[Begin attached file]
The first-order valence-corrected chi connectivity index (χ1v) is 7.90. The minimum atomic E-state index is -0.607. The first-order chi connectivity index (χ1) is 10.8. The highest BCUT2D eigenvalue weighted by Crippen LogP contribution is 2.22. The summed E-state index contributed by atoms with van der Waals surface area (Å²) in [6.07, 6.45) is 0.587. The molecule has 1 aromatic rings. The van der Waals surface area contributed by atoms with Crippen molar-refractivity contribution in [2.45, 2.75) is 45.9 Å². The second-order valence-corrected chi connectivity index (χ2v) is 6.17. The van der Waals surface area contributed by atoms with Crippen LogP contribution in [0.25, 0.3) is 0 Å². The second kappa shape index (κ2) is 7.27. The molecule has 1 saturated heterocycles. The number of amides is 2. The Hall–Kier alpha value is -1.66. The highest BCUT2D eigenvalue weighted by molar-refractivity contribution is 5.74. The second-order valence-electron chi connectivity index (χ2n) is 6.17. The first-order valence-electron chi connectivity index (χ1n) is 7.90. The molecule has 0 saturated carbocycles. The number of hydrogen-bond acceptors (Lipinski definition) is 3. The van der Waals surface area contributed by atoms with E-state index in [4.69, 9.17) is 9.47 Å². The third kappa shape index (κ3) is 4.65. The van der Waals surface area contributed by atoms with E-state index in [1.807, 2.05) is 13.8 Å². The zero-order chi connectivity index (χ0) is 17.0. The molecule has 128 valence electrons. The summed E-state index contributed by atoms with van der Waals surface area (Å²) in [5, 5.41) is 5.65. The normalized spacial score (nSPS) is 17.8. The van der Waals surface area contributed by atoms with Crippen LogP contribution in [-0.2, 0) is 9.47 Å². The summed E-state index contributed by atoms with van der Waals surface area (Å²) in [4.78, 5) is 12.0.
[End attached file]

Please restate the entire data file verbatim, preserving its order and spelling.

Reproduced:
The first-order valence-corrected chi connectivity index (χ1v) is 7.90. The minimum atomic E-state index is -0.607. The first-order chi connectivity index (χ1) is 10.8. The highest BCUT2D eigenvalue weighted by Crippen LogP contribution is 2.22. The summed E-state index contributed by atoms with van der Waals surface area (Å²) in [6.07, 6.45) is 0.587. The molecule has 1 aromatic rings. The van der Waals surface area contributed by atoms with Crippen molar-refractivity contribution in [2.45, 2.75) is 45.9 Å². The second-order valence-corrected chi connectivity index (χ2v) is 6.17. The van der Waals surface area contributed by atoms with Crippen LogP contribution in [0.25, 0.3) is 0 Å². The second kappa shape index (κ2) is 7.27. The molecule has 1 saturated heterocycles. The number of amides is 2. The Hall–Kier alpha value is -1.66. The highest BCUT2D eigenvalue weighted by molar-refractivity contribution is 5.74. The second-order valence-electron chi connectivity index (χ2n) is 6.17. The first-order valence-electron chi connectivity index (χ1n) is 7.90. The molecule has 0 saturated carbocycles. The number of hydrogen-bond acceptors (Lipinski definition) is 3. The van der Waals surface area contributed by atoms with E-state index in [4.69, 9.17) is 9.47 Å². The third kappa shape index (κ3) is 4.65. The van der Waals surface area contributed by atoms with E-state index in [1.807, 2.05) is 13.8 Å². The zero-order chi connectivity index (χ0) is 17.0. The molecule has 128 valence electrons. The summed E-state index contributed by atoms with van der Waals surface area (Å²) in [5, 5.41) is 5.65. The normalized spacial score (nSPS) is 17.8. The van der Waals surface area contributed by atoms with Crippen LogP contribution in [-0.2, 0) is 9.47 Å². The summed E-state index contributed by atoms with van der Waals surface area (Å²) in [4.78, 5) is 12.0.